One of my favorite things to do to relax and unwind as is watch cartoons. Taking my mind off the daily reality of adulthood and responsibilities is major for my self care, and my sanity overall – and one of my all time favorite shows to engage in is the classic King Of The Hill. The show focuses on the main character Hank; and his daily life as a husband, father, devoted propane salesman, and leader of his rambunctious group of friends and neighbors.
Included in these neighbors, is the fictional super hero that is Kahn Souphanousinphone. On the outside he may be a selfish, egotistical jerk that likes to throw his money and status in his neighbors face, but on the inside he’s just like you and me: A wandering soul navigating through life with mental illness. Kahn suffers from bipolar disorder, and viewers become privy to this information when he reveals to Hank that his wife Minh makes him take medication to “even out his moods”. Kahn then lets Hank convince him that he doesn’t need to take his medication since he wasn’t sick…
Fast forward a few days, and Kahn begins to show the first signs of mania: He comes up with a grandiose idea to build a souped up robotic grill that offers the total entertainment package. (Named the The Commander In Beef, might I add). The next day he gets up at the crack of dawn to begin building his masterpiece, revealing to Hank that he stayed up all night working out the details, and that he had the entire project mapped out in his brain. Hank begins to take more of a liking to Kahn after being exposed to his manic traits, describing him now as being outgoing, funny, energetic, and overflowing with passion. The next manic episode viewers get to experience, is when Hank and his neighbors go to visit Kahn, and they’re greeted with a over zealous man that’s simultaneously ironing clothes, baking cookies, and doing lunges. He admits to his friends that bright ideas come to him all the time, which is why he stayed up all night folding laundry, alphabetizing his CDs, and learning how to paint a self portrait. Like Kahn, I too experience episodes of mania where I can function off little to no sleep, and I often come up with very creative, yet totally random ideas. This raw, ambitious energy is a huge factor in why many people with bipolar disorder stop or refuse to take medication. You feel unstoppable and ready to take on the world – who doesn’t want to feel like they can take over the world?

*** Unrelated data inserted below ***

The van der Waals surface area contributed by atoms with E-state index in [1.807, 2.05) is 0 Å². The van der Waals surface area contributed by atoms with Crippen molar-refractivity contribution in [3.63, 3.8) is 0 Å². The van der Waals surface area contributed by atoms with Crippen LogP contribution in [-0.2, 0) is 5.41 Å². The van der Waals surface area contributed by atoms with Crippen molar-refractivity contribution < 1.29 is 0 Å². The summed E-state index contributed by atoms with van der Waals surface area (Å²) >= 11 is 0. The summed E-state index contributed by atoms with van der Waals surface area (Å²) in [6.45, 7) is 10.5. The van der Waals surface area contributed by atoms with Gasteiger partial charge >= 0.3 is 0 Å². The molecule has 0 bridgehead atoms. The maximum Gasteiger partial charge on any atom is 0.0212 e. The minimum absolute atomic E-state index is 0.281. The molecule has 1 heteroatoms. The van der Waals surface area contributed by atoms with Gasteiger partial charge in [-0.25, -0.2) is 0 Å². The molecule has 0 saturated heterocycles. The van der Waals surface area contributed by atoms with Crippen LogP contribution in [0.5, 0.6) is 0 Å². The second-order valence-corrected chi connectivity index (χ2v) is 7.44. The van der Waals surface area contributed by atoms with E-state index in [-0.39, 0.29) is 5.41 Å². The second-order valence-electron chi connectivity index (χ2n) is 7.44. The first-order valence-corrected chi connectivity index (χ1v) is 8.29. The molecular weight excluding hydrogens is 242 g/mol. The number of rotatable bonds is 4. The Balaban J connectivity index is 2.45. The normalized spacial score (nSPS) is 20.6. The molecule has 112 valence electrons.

But of course, with those bouts of mania comes the opposing emotion of depression; which our dear friend Kahn experiences as well. After a few days of intense energy and resourcefulness, he falls into a crippling depression. Hank and his friends can’t comprehend how Kahn’s personality can change so extremely from one moment to the next, that is until Hank shares the information that Kahn hasn’t been taking his medication. Best friend Dale asks what the medication is for, and when Hank tells him that they’re to even out his moods, he explains that expression is often used to describe people suffering from Manic Depression. The gang quickly springs into action to check on their neighbor, where they find him in a disheveled state, laying on the couch in complete darkness. They’re greeted this time by an empty shell of Kahn, who expresses that “Sadness covers me like a blanket. Tuck me in, let me die”.
Hank, like many people in the real world, doesn’t understand that Kahn’s mental state can’t be shifted by trying just harder. He attempts to cheer him up by enticing him with funny movies, ice cream, and a pep talk that makes him cry…Been there and dealt with that. Mental illness can’t be managed simply by trying or doing harder. It just doesn’t work like that. For most people, it takes years of therapy, and usually a lifetime of medication to manage symptoms. So in light of this newly acquired education, the guys decide to go and replace Kahn’s prescription so he can get back to feeling like himself. Unbeknownst to them however, is that while they were out getting his medication, Kahn’s mood was taking a upward swing back into mania. When they return to Kahn’s house, they find him doing step aerobics and working on a piece of machinery for the Commander In Beef. Yes, bipolar mood swings can be that rapid and intense.
The episode ends with the guys finishing the super grill just in time for Grill-Stravaganza, and most importantly an emotionally stable Kahn. He and Hank share a moment of reflection before eating a burger together, and after taking a bite Kahn expresses that you can “taste the pain”. This revelation resignated with me deeply. The reason being, is that after going through my own bouts of depression and mania; I too like to revisit the journey my emotions lead me on, no matter how dark or dangerous. I may have Bipolar Disorder, but it doesn’t have me. Embrace what makes you #PerfectlyImperfect and #MentallyStrong Dreamers! And with that, I leave you with the following video for your viewing pleasure from The King of The Hill, “Just Another Manic Kahn-Day”: